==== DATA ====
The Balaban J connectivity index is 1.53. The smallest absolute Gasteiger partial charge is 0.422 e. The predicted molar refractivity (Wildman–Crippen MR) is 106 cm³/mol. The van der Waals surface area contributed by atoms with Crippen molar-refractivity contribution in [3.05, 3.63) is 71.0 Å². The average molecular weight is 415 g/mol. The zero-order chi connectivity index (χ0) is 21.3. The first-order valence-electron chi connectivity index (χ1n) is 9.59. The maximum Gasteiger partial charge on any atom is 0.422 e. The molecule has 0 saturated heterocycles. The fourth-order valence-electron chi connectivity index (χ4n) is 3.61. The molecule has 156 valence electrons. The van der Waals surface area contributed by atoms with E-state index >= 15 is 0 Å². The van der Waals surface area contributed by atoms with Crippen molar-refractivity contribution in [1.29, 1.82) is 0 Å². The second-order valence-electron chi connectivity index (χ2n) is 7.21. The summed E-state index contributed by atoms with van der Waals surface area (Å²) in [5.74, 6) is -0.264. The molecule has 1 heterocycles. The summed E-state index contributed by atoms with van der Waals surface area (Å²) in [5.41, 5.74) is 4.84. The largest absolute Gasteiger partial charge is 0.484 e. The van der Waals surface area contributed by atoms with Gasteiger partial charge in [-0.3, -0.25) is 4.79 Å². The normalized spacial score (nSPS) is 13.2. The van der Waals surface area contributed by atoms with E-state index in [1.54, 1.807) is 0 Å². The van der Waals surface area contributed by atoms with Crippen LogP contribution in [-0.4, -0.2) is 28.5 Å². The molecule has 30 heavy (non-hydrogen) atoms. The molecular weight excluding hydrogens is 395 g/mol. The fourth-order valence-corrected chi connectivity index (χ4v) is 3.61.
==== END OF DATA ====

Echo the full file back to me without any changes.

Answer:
The Balaban J connectivity index is 1.53. The smallest absolute Gasteiger partial charge is 0.422 e. The predicted molar refractivity (Wildman–Crippen MR) is 106 cm³/mol. The van der Waals surface area contributed by atoms with Crippen molar-refractivity contribution in [3.05, 3.63) is 71.0 Å². The average molecular weight is 415 g/mol. The zero-order chi connectivity index (χ0) is 21.3. The first-order valence-electron chi connectivity index (χ1n) is 9.59. The maximum Gasteiger partial charge on any atom is 0.422 e. The molecule has 0 saturated heterocycles. The fourth-order valence-electron chi connectivity index (χ4n) is 3.61. The molecule has 156 valence electrons. The van der Waals surface area contributed by atoms with E-state index >= 15 is 0 Å². The van der Waals surface area contributed by atoms with Crippen molar-refractivity contribution in [1.29, 1.82) is 0 Å². The second-order valence-electron chi connectivity index (χ2n) is 7.21. The summed E-state index contributed by atoms with van der Waals surface area (Å²) in [5.74, 6) is -0.264. The molecule has 1 heterocycles. The summed E-state index contributed by atoms with van der Waals surface area (Å²) in [5.41, 5.74) is 4.84. The largest absolute Gasteiger partial charge is 0.484 e. The van der Waals surface area contributed by atoms with Gasteiger partial charge in [-0.3, -0.25) is 4.79 Å². The normalized spacial score (nSPS) is 13.2. The van der Waals surface area contributed by atoms with E-state index in [1.54, 1.807) is 0 Å². The van der Waals surface area contributed by atoms with Crippen LogP contribution in [-0.4, -0.2) is 28.5 Å². The molecule has 30 heavy (non-hydrogen) atoms. The molecular weight excluding hydrogens is 395 g/mol. The fourth-order valence-corrected chi connectivity index (χ4v) is 3.61.